Norton Symantec is one of the few international antivirus and malware distributors that have a presence in South Africa and the company is taking active steps to increase awareness of mobile security and updating local coverage.
While Norton Symantec acknowledged that their product line-up could have been stronger over the last couple of years, the company said that they have learned from their mistakes and is ready to further capture the South African market.
Simon Ellson, Symantec’s Senior Director for Emerging Markets EMEA Consumer Sales, highlighted the company’s strategy going forward. “We are focussing on strengthening our core business and growth in emerging trends. We have to make sure than we are ubiquitous across all platforms, whether it be smartphones, computers or handheld devices,” he said.
Ellson believes that the company has done a good job of satisfying their customers, specifically in terms of its membership model.
The online business is equally important to Ellson and OEM (such as bundled software with new computers) and in-store presence plays a huge role in the company’s expansion strategy.
The company announced new products and services to be launched in South Africa in the coming months.
In terms of products on offer, he said that new mobile services and apps will be released this fiscal year. “There is a major concern with mobile security, as we have seen more than seven million downloads of our mobile products. We are starting to change the perception in the customer that we are just an antivirus company”.
He revealed that Norton will have a new product portfolio, where they aim to release version-less software which is also compatible with Windows 8. “We have to evolve into a new form of protection, as we block about six million threats a year that customers will never know about. “We would like to protect the family – not just the device,” he said.
Nadia Hufkie, Symantec’s Marketing director for Emerging Markets, revealed a number of statistics that Norton gathered as part of their annual Cyber Crime report. The Cyber Crime Report is now in its fourth year and has been expanded to cover 24 countries, including South Africa.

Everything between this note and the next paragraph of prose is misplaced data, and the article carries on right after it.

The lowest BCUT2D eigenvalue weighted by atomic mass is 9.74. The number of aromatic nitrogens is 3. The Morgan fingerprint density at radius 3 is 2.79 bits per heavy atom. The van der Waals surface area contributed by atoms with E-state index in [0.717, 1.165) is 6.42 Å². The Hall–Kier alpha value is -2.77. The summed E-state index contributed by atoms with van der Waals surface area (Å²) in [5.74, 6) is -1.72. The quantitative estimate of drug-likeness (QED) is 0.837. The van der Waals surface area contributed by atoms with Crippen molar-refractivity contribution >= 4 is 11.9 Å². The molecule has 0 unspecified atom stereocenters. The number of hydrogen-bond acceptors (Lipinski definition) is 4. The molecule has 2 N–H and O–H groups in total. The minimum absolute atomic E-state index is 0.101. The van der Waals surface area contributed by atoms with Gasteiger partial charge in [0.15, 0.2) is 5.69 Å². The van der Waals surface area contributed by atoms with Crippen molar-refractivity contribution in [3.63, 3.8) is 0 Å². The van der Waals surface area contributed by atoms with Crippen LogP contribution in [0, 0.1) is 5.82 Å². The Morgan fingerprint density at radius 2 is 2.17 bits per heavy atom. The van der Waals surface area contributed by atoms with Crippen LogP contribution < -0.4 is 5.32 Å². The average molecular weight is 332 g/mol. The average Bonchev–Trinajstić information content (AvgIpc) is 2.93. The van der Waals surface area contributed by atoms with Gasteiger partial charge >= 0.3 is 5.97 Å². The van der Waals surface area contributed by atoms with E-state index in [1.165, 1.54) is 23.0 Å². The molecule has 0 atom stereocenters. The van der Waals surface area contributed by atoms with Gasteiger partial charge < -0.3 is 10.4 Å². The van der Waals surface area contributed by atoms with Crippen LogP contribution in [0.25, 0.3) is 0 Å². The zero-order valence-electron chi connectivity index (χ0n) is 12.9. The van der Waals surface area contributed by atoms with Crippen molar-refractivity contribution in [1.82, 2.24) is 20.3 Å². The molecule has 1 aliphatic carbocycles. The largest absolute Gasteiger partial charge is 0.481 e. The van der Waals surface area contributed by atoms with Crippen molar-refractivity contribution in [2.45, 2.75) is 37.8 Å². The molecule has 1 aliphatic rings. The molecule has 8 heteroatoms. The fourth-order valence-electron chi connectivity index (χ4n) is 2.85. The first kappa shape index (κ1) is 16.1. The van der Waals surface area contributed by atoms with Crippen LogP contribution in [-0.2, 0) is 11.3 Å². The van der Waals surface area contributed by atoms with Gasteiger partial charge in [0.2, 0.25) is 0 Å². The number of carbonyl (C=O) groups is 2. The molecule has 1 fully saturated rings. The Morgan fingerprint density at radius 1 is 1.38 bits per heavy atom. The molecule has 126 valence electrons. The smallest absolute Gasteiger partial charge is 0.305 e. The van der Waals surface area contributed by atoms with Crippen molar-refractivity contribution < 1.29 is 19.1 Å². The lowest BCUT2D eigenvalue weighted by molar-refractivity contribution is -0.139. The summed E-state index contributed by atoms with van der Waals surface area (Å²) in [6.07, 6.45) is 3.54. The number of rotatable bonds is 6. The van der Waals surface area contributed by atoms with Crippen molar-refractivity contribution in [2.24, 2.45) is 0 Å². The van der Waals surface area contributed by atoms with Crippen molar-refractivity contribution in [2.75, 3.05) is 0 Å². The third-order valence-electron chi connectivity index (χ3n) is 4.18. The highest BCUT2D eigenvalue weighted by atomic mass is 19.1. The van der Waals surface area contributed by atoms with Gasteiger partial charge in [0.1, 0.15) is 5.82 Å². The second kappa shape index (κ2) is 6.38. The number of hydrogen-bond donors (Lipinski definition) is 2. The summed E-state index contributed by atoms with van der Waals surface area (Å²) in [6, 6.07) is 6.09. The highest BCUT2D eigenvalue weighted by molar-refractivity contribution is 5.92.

“New avenues open up every year for cyber criminals, and the cost of cybercrime is equal to what the US spends on fast food every year. As crime evolves, consumers’ threat IQ remains low on protection, as new threats remain closed off to consumers,” said Hufkie.
The report revealed that there are about 556-million cybercrime victims per year, of which South Africa has 2.39-million victims per year. Eight out of ten users fall victim to cybercrime in South Africa.
“The average cost per victim in SA is R1550, and 42% of that comes from fraud. There is a $16-billion price tag on Europe and $8-billion in Brazil. Mobile vulnerabilities have also doubled between 2010 and 2011, and 35% of adults in the survey have lost their mobile phone,” she added.
Norton also stressed that greater emphasis needs to be placed on mobile security. According to the report, 44% of consumers are not aware that mobile security exists for phones, while 1 in 5 do not check links before clicking on it. Only half of users on the social network make use of the privacy settings.
But Hufkie added that some consumers are savvy when it comes to Internet and mobile security. “People do tend to take basic steps, as 89% delete suspicions mails, and 83% have basic antivirus. There is still a lot of work for us to do since viruses today go undetected and people find it hard to tell if they have been infected or not. People are aware, but they don’t know how to protect themselves,” Hufkie concluded.
Charlie Fripp – Consumer Tech editor